French painter and architect, of Swiss origin (La Chaux-de-Fonds, 1887 ; Roquebrune-Cap-Martin, France, 1965).
After attending a course devoted to watch ornemental engraving at the School of Art of La Chaux-de-Fonds (1901-1905), he successively stays in Florence, Budapest, Vienna, and works for a while in Paris Auguste Perret’s architect studio. Then, from 1910 to 1917, he travels in Germany, Hungary, Turkey, and Greece, countries that he brought back numerous watercoloured paintings from, which were exhibited in Paris and Zurich as soon as 1916. Having already accomplished an important architectural work in Swiss, he settles in Paris in 1917.
The following year, Auguste Perret introduced him to Amédée Ozenfant. Together with Ozenfant, Jeanneret (Le Corbusier) exhibits his first oil paintings at the Tomas Gallery in Paris, and publishes the Manifesto of Purism, entitled After Cubism. The two of them reproach cubism with being decorative and with having been unable to fit in with the «modern mind», that is to say industrial civilization characterized, according to them, both by the use of machines and scientific progress. Charles Edouard Jeanneret looks for « invariants » in the arts which would be what laws are to science. His paintings are inspired from building methods as well as from the finality and aesthetics of industrial machines. They define « a general grammar of sensitivity » : shapes and colours are simplified, structures are based on the right angle and on «regulating lines». The figure remains present, if not essential, in still life compositions combining everyday life objects, such as plates, glasses, carafes, smoking pipes, bottles, which are functional and mass produced at a low coast. So their shapes, simple and standardized, can easily be assembled, while remaining legible. These objets are represented according to methods borrowed from draughtsmanship, using the plan, elevation, conventional perspective, with projected shadows following the laws of the perspective. « A painting can be created the way a machine is created. The painting is a device to make people feel.» (Bol blanc, Paris, 1919, Fondation Le Corbusier ; Nature morte aux nombreux, Paris, 1923, Objets, 1923, Paris, NMMA [Musée National d’Art Moderne]).
That theory has been developed and clarified as the two of them (Jeanneret and Ozenfant) were going on with their pictorial practice, as well as in a sequence of articles pubilshed in the review «L’Esprit Nouveau», which was founded by poet Paul Dermée, Ozenfant et Jeanneret in 1920 : those texts were summed up in La Peinture Moderne (Paris, 1925), which they edited together, and which was acclaimed by the international artsitic community.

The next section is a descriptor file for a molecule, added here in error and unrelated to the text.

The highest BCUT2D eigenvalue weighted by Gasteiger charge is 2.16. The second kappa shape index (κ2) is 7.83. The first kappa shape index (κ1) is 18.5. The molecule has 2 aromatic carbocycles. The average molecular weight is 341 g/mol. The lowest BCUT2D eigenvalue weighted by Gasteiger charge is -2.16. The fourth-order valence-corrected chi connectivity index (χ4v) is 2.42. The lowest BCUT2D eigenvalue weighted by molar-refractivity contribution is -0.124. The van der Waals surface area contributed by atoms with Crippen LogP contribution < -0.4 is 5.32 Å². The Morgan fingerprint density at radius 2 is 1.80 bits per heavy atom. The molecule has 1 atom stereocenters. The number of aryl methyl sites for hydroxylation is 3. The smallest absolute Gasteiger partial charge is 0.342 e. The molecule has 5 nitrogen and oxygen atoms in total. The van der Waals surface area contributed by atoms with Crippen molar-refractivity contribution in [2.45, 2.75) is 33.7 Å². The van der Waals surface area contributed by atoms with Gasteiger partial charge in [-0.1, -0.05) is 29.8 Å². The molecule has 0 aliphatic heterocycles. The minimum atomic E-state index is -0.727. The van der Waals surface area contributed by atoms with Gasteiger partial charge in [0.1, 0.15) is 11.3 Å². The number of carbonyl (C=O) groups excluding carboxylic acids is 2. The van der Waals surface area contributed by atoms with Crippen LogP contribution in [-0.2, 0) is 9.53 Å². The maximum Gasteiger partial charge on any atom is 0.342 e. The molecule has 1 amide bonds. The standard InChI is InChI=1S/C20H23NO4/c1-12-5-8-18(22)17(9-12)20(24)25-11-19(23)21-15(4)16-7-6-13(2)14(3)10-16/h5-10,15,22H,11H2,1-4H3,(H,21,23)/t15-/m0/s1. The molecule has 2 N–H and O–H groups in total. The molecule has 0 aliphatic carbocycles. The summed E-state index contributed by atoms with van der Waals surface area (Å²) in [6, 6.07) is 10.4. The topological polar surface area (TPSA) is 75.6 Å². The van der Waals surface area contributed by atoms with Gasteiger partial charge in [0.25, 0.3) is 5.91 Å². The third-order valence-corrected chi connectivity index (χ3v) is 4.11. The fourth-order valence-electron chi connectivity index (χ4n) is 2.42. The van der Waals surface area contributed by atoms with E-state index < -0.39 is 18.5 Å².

Jeanneret’s activities as architect and townplanner, and as writer and theorist besides, would gradually take over his researches in painting. Around 1926, Jeanneret gives up the aesthetic qualities of Purism, while gradually reintroducing figurative representation as well as a freer kind of construction. From then on, he will sign his paintings « Le Corbusier» (1928). For a moment, he experiments with a strange synthesis of monumental. During World War II, he takes refuge at Ozon, in the Pyrenees, and then devotes almost exclusively to painting. After the war, in the course of his many travels, he writes, draws and writes artistically (Le Poème de l’angle droit, Tériade publisher, Paris, 1955). He executes numerous murals in keeping with his activities as an architect (Swiss Hall of Residence, Paris, 1948-1949). In 1952, he launches a long series of «Bulls», paintings in which the figures made of black lines do not coincide any longer with colored planes (Taureau 6, Paris, 1954, M.N.M.A ; Bull 6, Paris, 1954 National Museum of Modern Art), and draws many sketches for tapestry work which were realized by the Aubusson Factory and the Gobelin Factory.
The Le Corbusier Foundation, in Paris, some of the artist’s works, whose interest has often been eclipsed by the fame of his architectural achievements. In 1987, in order to celebrate the centenary of his birth, events and retrospectives were organized everywhere in the world.
From Dictionary of Painting, Larousse Publisher.